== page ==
Last night, I went to see David Cromer’s production of Thornton Wilder’s Our Town. I had never read nor seen the play, and I was excited because I had only heard excellent things about this staging. Hopefully a night at the theatre would help me calm my nerves.
The similarities between the tragedy at Sandy Hook and the community of Grover’s Corners are astounding. I sat in my seat watching such a real portrayal of a community enduring multiple hardships, working together to come to an understanding of a tragic death. The event in Our Town doesn’t remotely compare to what happened to those children and teachers, but the sentiment was at least a hopeful one. If the Webb family and George could find some reconciliation, perhaps the families in Connecticut stood a chance.
I allowed myself to be swept into the story. I was completely enamored with this simple and profound production until an exchange in the final scene brought me quickly back to reality:
“Do any human beings ever realize life while they live it? –every, every minute?”
In a flash my thoughts were back in Sandy Hook elementary, the children who didn’t think they were responsible for realizing their lives that would soon be stolen from them. The families, the community, the rest of the country suddenly caring about people they didn’t know existed. The thought that so many who at one point had the potential of living very full lives simply…didn’t.
Tears welled in my eyes as other characters began chastising Emily in ways that seemed to ring entirely too true.
“Yes, now you know. Now you know! That’s what it was to be alive. To move about in a cloud of ignorance; to go up and down trampling on the feelings of those…of those about you. To spend and waste time as though you had a million years. To be always at the mercy of one self-centered passion, or another. Now you know—that’s the happy existence you wanted to go back to. Ignorance and blindness.”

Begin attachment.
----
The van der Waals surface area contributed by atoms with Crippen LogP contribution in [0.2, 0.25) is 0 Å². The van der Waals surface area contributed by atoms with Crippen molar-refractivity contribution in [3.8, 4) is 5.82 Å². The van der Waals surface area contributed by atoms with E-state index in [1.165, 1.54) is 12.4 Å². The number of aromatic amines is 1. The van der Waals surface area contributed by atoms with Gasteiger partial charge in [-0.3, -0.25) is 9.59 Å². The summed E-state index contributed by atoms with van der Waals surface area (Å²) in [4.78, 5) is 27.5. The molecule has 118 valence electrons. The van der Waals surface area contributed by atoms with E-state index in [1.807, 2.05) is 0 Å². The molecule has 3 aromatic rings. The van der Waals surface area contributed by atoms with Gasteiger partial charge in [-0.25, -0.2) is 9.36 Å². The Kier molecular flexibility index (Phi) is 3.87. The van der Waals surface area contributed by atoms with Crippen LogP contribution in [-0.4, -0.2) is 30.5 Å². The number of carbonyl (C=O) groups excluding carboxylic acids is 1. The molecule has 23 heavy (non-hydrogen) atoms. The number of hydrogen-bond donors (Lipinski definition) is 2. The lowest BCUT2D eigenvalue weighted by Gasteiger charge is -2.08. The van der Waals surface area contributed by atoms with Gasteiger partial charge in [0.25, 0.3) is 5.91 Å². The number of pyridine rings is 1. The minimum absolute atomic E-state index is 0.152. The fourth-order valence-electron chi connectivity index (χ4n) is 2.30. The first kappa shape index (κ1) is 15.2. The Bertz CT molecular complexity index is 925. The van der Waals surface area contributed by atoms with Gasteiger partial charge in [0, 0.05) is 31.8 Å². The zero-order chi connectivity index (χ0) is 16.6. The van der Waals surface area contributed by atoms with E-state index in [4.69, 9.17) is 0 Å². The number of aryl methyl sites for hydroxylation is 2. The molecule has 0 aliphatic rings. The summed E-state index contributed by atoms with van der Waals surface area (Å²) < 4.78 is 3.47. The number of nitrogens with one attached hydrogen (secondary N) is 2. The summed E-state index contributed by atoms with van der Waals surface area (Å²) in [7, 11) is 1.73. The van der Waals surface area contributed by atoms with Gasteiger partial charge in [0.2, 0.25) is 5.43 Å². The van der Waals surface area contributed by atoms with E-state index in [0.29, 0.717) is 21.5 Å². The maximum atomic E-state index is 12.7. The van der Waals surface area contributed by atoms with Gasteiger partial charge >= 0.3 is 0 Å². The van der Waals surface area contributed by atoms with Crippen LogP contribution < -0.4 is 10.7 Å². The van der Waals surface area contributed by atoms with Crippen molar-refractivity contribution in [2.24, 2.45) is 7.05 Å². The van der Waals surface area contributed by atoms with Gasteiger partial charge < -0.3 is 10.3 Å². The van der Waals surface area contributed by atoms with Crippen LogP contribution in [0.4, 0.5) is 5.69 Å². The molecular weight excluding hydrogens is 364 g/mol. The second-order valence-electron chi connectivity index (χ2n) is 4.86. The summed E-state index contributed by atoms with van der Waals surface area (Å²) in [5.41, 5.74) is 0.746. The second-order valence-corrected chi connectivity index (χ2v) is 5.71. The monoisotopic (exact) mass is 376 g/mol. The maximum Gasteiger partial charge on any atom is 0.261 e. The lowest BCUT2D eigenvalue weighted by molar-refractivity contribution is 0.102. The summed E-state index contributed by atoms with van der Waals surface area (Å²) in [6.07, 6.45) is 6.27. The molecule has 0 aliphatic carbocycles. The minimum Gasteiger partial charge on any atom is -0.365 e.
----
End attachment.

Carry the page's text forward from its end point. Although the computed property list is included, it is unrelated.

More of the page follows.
Tears were streaming down my face as I listened to this monologue. That couldn’t be true. There had to be another way.
As if the result of my willpower, Mrs. Gibbs suddenly responded:
“Simon Stimson, that ain’t the whole truth and you know it. Emily, look at that star. I forget its name.”
Emily looked at the star, and I tried to find a star of my own. Some sort of answer in this tragedy…
“A star’s mighty good company.”
“Yes. Yes, ‘tis.”
“…Sh, dear. Just rest yourself.”
Maybe there was some sort of reason or solution after all…maybe there was a peace or a greater understanding to come through such sadness. Maybe.
“They don’t understand, do they?”
“No, dear. They don’t understand.”
But I did. At least some of it. About cherishing each moment and those around me. About doing whatever is in my power to prevent such a tragedy from repeating. About spreading love, wholly and honestly.
I still don’t understand much about what happened in that school in Friday. I doubt I ever will…and if there is a satisfying answer out there, it’s certainly not going to be found in a 100-year-old play. But what became clear to me, as I watched actors look at an imaginary star while the lights faded and tears streamed down my cheeks, was that Newtown, Connecticut is our town, all of our town. Those children are our children, and we owe it to them to make things better. I don’t know much about the past three days, but I know that.
Wilder is right, a star is mighty fine company. I pray that those children and teachers find comfort in the stars, that their families and our mourning nation find peace in the night sky, and that we don’t ignore the stars that guide us towards a better future.
“You get a good rest, too. Good night.”
Maybe not tonight, Mr. Wilder, but with any luck, it won’t be too long in the future.